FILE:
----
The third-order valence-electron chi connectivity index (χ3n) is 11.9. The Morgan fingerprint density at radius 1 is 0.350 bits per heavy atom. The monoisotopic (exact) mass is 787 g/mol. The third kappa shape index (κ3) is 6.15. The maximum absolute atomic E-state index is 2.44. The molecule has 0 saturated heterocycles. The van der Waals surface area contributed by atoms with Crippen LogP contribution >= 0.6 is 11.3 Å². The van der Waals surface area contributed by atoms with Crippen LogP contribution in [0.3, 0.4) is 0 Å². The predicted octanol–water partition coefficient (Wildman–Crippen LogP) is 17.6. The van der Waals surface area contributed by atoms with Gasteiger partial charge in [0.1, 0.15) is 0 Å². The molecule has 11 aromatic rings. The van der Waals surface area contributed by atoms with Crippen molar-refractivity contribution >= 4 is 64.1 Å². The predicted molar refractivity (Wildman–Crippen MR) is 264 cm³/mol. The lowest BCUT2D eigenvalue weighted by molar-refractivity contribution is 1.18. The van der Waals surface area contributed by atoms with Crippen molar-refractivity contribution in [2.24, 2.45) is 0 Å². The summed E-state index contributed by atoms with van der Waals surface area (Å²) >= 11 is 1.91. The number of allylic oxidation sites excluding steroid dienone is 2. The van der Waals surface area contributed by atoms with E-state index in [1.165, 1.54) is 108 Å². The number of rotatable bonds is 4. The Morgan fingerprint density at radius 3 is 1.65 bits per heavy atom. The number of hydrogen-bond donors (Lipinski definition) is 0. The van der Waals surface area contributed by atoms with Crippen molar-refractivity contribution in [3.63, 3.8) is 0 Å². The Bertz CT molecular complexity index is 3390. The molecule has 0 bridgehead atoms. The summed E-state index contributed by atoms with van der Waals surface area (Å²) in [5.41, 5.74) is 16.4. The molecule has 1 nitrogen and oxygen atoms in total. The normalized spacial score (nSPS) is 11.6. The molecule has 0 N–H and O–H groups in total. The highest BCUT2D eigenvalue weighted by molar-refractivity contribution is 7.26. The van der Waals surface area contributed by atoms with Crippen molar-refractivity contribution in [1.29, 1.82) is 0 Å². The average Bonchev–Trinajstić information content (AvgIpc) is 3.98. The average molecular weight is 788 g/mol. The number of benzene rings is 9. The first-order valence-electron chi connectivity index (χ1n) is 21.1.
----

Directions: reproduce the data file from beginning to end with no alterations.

The third-order valence-electron chi connectivity index (χ3n) is 11.9. The Morgan fingerprint density at radius 1 is 0.350 bits per heavy atom. The monoisotopic (exact) mass is 787 g/mol. The third kappa shape index (κ3) is 6.15. The maximum absolute atomic E-state index is 2.44. The molecule has 0 saturated heterocycles. The van der Waals surface area contributed by atoms with Crippen LogP contribution >= 0.6 is 11.3 Å². The van der Waals surface area contributed by atoms with Crippen LogP contribution in [0.3, 0.4) is 0 Å². The predicted octanol–water partition coefficient (Wildman–Crippen LogP) is 17.6. The van der Waals surface area contributed by atoms with Gasteiger partial charge in [0.1, 0.15) is 0 Å². The molecule has 11 aromatic rings. The van der Waals surface area contributed by atoms with Crippen molar-refractivity contribution >= 4 is 64.1 Å². The predicted molar refractivity (Wildman–Crippen MR) is 264 cm³/mol. The lowest BCUT2D eigenvalue weighted by molar-refractivity contribution is 1.18. The van der Waals surface area contributed by atoms with Crippen molar-refractivity contribution in [2.24, 2.45) is 0 Å². The summed E-state index contributed by atoms with van der Waals surface area (Å²) >= 11 is 1.91. The number of allylic oxidation sites excluding steroid dienone is 2. The van der Waals surface area contributed by atoms with E-state index in [1.165, 1.54) is 108 Å². The number of rotatable bonds is 4. The Morgan fingerprint density at radius 3 is 1.65 bits per heavy atom. The number of hydrogen-bond donors (Lipinski definition) is 0. The van der Waals surface area contributed by atoms with Crippen molar-refractivity contribution in [3.63, 3.8) is 0 Å². The Bertz CT molecular complexity index is 3390. The molecule has 0 bridgehead atoms. The summed E-state index contributed by atoms with van der Waals surface area (Å²) in [5.41, 5.74) is 16.4. The molecule has 1 nitrogen and oxygen atoms in total. The normalized spacial score (nSPS) is 11.6. The molecule has 0 N–H and O–H groups in total. The highest BCUT2D eigenvalue weighted by molar-refractivity contribution is 7.26. The van der Waals surface area contributed by atoms with Crippen molar-refractivity contribution in [1.29, 1.82) is 0 Å². The average Bonchev–Trinajstić information content (AvgIpc) is 3.98. The average molecular weight is 788 g/mol. The number of benzene rings is 9. The first-order valence-electron chi connectivity index (χ1n) is 21.1.